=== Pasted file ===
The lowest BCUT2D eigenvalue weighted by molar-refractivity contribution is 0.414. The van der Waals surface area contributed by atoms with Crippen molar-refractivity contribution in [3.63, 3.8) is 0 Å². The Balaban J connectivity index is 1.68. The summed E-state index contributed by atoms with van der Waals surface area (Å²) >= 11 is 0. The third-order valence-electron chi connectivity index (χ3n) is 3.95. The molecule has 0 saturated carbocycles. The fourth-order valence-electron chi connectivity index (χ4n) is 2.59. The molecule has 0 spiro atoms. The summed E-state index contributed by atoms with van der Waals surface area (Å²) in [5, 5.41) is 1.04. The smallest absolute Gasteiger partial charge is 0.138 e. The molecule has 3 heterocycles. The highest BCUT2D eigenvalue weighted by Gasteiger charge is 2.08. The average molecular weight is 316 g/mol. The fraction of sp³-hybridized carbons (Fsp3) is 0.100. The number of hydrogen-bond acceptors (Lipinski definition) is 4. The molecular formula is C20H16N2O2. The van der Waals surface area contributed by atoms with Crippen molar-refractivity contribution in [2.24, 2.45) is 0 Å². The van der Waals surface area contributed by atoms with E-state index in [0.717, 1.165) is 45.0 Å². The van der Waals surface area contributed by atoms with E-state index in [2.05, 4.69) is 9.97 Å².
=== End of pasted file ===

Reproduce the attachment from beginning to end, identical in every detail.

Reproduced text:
The lowest BCUT2D eigenvalue weighted by molar-refractivity contribution is 0.414. The van der Waals surface area contributed by atoms with Crippen molar-refractivity contribution in [3.63, 3.8) is 0 Å². The Balaban J connectivity index is 1.68. The summed E-state index contributed by atoms with van der Waals surface area (Å²) >= 11 is 0. The third-order valence-electron chi connectivity index (χ3n) is 3.95. The molecule has 0 saturated carbocycles. The fourth-order valence-electron chi connectivity index (χ4n) is 2.59. The molecule has 0 spiro atoms. The summed E-state index contributed by atoms with van der Waals surface area (Å²) in [5, 5.41) is 1.04. The smallest absolute Gasteiger partial charge is 0.138 e. The molecule has 3 heterocycles. The highest BCUT2D eigenvalue weighted by Gasteiger charge is 2.08. The average molecular weight is 316 g/mol. The fraction of sp³-hybridized carbons (Fsp3) is 0.100. The number of hydrogen-bond acceptors (Lipinski definition) is 4. The molecular formula is C20H16N2O2. The van der Waals surface area contributed by atoms with Crippen molar-refractivity contribution in [2.24, 2.45) is 0 Å². The van der Waals surface area contributed by atoms with E-state index in [0.717, 1.165) is 45.0 Å². The van der Waals surface area contributed by atoms with E-state index in [2.05, 4.69) is 9.97 Å².